As the US government looks at ways in which to reduce the federal budget a number of experts have stepped forward to suggest that the electric vehicle tax credit, which could cost taxpayers around $7.5 billion over the next few years, should be reviewed. We’ve also seen the UK government refusing to give medium-term confirmation of its plans for the current financial incentives to acquire electric vehicles and some other governments around the world seem keen to reduce their spending in this area.
When economies were flying high, tax income streams were bulging and there was a general consensus that gasoline powered vehicles were harming the environment it seemed that every government was willing to do its share. However, now that the worldwide economic downturn is hitting home, tax income streams are under pressure, unemployment is growing and economies in Europe and North America are unlikely to show significant growth in the short term, has this situation change?
Kickstarting the electric vehicle market
It seems something of a no-brainer to suggest that the electric vehicle market will at some stage breakthrough into the mass market and finally start to challenge gasoline powered vehicles. It seems something of a no-brainer that governments around the world will need to play their part and many uncertain consumers will need to be incentivised to make the switch. However, these two elements have not exactly come together over the last four or five years and sales of electric vehicles have been nowhere near forecasts.
Indeed just a few days ago we saw the chief operating officer of Nissan assigned to take over the electric car subsidiary as sales of the Nissan Leaf failed to reach even half of their 20,000 unit target in the US during 2012. On the upside, it is still interesting to see that companies such as Nissan, Tesla, GM and an array of other well-known names from the industry still seem to be very keen on electric vehicles as a means of reducing harmful emissions, improving efficiency and reducing the overall cost of motoring across the globe.
Many experts believe that we are still at the crossover point between gasoline powered vehicles, hybrid vehicles and pure electric vehicles although perhaps the technology is not yet in place to give motorists confidence going forward. A recent poll in the US suggested that the majority of US motorists would not even consider electric vehicles until they were able to guarantee a journey capacity of 300 miles on a full charge.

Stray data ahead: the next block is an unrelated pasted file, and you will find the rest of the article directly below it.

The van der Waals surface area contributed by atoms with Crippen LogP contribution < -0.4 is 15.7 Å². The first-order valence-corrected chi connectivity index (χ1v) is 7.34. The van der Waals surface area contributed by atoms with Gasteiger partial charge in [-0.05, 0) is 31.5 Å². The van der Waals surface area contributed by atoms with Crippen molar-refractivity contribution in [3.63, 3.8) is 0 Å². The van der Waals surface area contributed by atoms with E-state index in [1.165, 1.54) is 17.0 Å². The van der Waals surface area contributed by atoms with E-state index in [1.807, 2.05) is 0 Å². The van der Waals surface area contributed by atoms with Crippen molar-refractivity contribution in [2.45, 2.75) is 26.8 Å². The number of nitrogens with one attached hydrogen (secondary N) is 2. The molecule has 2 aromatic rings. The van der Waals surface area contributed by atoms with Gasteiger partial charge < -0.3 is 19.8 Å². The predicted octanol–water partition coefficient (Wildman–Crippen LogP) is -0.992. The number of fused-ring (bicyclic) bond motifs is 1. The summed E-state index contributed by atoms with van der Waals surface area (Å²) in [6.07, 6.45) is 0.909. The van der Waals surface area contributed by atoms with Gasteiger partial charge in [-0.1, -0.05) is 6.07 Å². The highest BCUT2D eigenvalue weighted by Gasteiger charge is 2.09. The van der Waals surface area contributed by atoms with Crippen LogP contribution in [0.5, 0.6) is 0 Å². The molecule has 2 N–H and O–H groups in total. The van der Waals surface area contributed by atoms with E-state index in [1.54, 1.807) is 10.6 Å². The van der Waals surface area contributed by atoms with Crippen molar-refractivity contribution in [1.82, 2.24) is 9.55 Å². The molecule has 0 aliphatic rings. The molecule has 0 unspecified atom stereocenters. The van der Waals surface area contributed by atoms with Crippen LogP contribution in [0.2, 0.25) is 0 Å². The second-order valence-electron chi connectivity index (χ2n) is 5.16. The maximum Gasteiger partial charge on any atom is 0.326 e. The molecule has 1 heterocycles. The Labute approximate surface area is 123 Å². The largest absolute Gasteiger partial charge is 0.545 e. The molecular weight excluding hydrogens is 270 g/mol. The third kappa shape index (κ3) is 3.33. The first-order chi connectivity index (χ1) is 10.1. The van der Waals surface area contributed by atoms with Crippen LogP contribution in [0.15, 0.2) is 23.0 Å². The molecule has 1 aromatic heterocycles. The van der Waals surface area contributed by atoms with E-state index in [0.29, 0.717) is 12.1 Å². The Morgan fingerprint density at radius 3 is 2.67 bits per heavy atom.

Have we passed the point of no return?
It is easy to forget that electric vehicles have been around in some shape or form for in excess of 200 years. It is easy to forget that there are electric vehicles on the road today and the stigma attached to them in y
ears gone by, as novelty vehicles, still hovers over the industry like a bad smell. However, it is also worth noting that governments, companies and consumers to a lesser extent have invested significant time, effort and money into the industry.
In many ways we are past the point of no return, we are approaching the tipping point although if you take a step back and look at the overall situation, perhaps the worldwide economic downturn is not assisting the situation? Who knows where we would have been if the 2008 US mortgage crisis had not reverberated across the globe and led to the mass economic downturn before us today. Would electric vehicles be making more of an impact on the industry as a whole? Would electric vehicle technology and in particular battery technology have advanced more than they have to date?
Time and time again we have seen a number of situations come together to try and sideline the electric vehicle market. There have been allegations of meddling by the oil companies, rumours of new technology which could overtake electric technology before it has even hit the mass market and the EV1 debacle has been a stigma and a cloud over the industry for many years.
The reality is that too much money has been spent on the industry over the last few years, technology is improving at a faster pace than widely acknowledged, battery technology seems to be next on the agenda and electric car charging points are growing in number. It is likely that we will need further government financial incentives in the short to medium term to give the industry a fair chance of succeeding, we may need something of a public relations campaign to allay any fears and damaging rumours which continue to follow the industry but ultimately once the worldwide economy picks up there is every chance that the electric car industry will get back on track.
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